He then says ‘And this kind of behaviour only serves to reinforce the privileged and exclusive perception of Westminster politics’. So he means that people acting in this way – that’s ‘this kind of behaviour’. ’reinforces the privileged and exclusive perception’ – so strengthens the image of Westminster politics as ‘privileged’. Here ‘privileged’ means the sense that only certain people are welcomed in politics. It’s ‘exclusive’ and therefore it ‘excludes’ people. That’s what he’s complaining about. So basically he’s objecting because he’s saying mocking someone’s accent makes them feel that they don’t belong, they don’t deserve to be an MP. And that would be wrong. He finishes ‘Mocking an accent is a very serious matter, as it ultimately undermines an individual’s or a group of people’s identity.’ So ‘mocking’ an accent – the verb ‘to mock’ M-O-C-K, means ‘to make fun of, to laugh at’. So he’s complaining that laughing at the way someone speaks is not OK. And he says ‘It ultimately undermines an individual’s or a group’s identity’. So it attempts to lessen the identity, the being of the person or people being mocked. Good point! Well said. I hate it, when someone from the UK mocks my northern accent. So I think he makes a good point. Don’t let anyone mock your accent! It’s a part of your identity and a good thing! He finishes by saying ‘I would like to seek your advice as to whether this behaviour, of a member mocking the accent of another member of this house, is befitting of this place.’ He’s asking there ‘Is it OK to do this here?’ - and of course, it’s clear that Jonathan Edwards doesn’t think it is, but he wants the Speaker of the House to say something about it. Then Jonathan Edwards ends by saying he is of course extremely proud to be Welsh and proud of his accent. Good on him! If you listen to the rest of the video, the Speaker says that Jonathan Edwards ‘has a magnificent accent’.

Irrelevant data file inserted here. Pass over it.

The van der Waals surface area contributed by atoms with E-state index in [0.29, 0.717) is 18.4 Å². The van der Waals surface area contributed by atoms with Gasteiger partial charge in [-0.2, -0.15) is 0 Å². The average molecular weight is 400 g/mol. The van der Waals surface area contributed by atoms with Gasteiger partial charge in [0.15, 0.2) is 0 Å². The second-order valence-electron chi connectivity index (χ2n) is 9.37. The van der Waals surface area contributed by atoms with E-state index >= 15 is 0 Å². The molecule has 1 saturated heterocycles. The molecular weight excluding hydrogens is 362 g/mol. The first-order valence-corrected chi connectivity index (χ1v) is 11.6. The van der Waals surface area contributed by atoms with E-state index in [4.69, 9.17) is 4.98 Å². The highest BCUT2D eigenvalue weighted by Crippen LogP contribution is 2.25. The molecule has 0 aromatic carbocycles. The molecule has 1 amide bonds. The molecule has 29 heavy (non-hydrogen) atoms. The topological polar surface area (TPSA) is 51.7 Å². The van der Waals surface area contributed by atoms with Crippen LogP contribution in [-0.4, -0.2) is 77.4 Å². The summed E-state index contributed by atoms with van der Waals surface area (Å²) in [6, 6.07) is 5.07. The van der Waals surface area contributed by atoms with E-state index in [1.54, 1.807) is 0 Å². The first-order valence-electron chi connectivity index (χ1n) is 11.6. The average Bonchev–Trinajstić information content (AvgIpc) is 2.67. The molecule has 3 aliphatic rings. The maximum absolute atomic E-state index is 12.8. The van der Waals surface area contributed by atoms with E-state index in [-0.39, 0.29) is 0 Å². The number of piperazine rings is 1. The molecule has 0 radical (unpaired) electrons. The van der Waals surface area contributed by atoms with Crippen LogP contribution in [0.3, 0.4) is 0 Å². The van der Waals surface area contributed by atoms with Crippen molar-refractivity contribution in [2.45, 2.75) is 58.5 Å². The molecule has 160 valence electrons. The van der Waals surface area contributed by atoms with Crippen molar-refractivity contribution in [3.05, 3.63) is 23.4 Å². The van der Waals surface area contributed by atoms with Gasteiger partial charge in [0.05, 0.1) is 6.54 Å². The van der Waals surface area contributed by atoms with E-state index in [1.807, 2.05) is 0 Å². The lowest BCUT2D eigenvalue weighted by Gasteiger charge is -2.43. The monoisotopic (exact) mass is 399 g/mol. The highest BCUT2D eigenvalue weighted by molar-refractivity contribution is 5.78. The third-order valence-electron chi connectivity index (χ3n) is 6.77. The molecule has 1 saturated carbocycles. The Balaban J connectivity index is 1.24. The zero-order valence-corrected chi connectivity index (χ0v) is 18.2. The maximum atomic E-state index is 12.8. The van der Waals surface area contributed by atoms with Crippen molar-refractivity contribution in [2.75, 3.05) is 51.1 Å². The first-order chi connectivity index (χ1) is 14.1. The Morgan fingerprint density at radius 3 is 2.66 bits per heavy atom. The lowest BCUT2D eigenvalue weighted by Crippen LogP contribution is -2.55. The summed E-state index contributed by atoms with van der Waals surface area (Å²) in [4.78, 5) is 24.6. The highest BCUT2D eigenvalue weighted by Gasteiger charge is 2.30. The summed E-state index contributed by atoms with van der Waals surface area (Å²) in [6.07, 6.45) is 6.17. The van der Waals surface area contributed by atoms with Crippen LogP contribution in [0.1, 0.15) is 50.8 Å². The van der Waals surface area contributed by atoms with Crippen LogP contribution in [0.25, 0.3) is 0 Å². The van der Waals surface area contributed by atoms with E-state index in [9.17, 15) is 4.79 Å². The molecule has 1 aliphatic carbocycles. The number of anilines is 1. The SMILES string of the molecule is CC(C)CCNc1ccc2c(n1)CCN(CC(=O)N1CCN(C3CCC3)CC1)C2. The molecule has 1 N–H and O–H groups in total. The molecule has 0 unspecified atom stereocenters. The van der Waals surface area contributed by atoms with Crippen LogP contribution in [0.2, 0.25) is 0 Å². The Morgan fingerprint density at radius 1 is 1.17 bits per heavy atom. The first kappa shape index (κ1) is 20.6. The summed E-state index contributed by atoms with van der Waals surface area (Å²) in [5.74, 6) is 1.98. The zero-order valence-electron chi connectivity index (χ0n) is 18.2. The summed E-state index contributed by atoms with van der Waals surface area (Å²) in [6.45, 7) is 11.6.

Now the important thing about this podcast is not so much the vocabulary, although we have covered some useful words about parliament there. The purpose here is more to give you practice with the South Wales accent. With this accent, it’s more the intonation, the different stresses on the syllables that you might find difficult. It’s quite a tuneful, musical accent even, you might find – it goes up and down in different places to my accent. So it would be good now to for you to play this podcast again – possibly several times – and listen again to this Welsh MP speak English. Conversations of this kind can be hard to follow, but see if you can follow the meaning of what he’s saying because you’ve ‘unpacked’ it with me, you’ve understood some of the vocabulary. It will mean that you’ve practiced with a British accent and that if you meet someone from South Wales, you’ll be more prepared. Let us know what you think of this podcast, whether it’s helpful, and if you want us to do more of these with different accents. And if you go to the transcript, you can find the link to the video on YouTube as well and watch the whole thing.
So if you’re learning English, speaking is important, but remember to do lots and lots of English listening. Enough for now. Have a lovely day. Speak to you again soon. Goodbye.
And if you would like more practice with the South Wales accent, here is another YouTube clip – with subtitles to help you.